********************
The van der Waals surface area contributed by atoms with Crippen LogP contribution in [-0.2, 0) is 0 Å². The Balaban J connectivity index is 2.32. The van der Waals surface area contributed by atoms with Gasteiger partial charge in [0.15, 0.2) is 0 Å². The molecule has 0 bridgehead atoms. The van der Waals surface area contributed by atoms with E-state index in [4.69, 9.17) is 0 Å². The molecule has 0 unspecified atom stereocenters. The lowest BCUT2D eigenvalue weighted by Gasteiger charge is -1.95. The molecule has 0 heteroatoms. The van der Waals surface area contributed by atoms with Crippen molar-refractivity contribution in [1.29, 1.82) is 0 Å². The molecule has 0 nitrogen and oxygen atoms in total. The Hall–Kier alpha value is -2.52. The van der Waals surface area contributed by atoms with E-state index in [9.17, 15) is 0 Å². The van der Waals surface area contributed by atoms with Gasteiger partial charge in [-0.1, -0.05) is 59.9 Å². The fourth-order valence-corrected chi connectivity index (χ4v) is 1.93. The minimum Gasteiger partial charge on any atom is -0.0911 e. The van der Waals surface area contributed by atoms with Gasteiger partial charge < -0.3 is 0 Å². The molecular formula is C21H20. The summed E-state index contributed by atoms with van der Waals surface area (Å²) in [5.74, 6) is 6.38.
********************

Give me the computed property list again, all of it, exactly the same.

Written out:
The van der Waals surface area contributed by atoms with Crippen LogP contribution in [-0.2, 0) is 0 Å². The Balaban J connectivity index is 2.32. The van der Waals surface area contributed by atoms with Gasteiger partial charge in [0.15, 0.2) is 0 Å². The molecule has 0 bridgehead atoms. The van der Waals surface area contributed by atoms with E-state index in [4.69, 9.17) is 0 Å². The molecule has 0 unspecified atom stereocenters. The lowest BCUT2D eigenvalue weighted by Gasteiger charge is -1.95. The molecule has 0 heteroatoms. The van der Waals surface area contributed by atoms with Crippen molar-refractivity contribution in [1.29, 1.82) is 0 Å². The molecule has 0 nitrogen and oxygen atoms in total. The Hall–Kier alpha value is -2.52. The van der Waals surface area contributed by atoms with E-state index in [9.17, 15) is 0 Å². The van der Waals surface area contributed by atoms with Gasteiger partial charge in [-0.1, -0.05) is 59.9 Å². The fourth-order valence-corrected chi connectivity index (χ4v) is 1.93. The minimum Gasteiger partial charge on any atom is -0.0911 e. The van der Waals surface area contributed by atoms with Gasteiger partial charge < -0.3 is 0 Å². The molecular formula is C21H20. The summed E-state index contributed by atoms with van der Waals surface area (Å²) in [5.74, 6) is 6.38.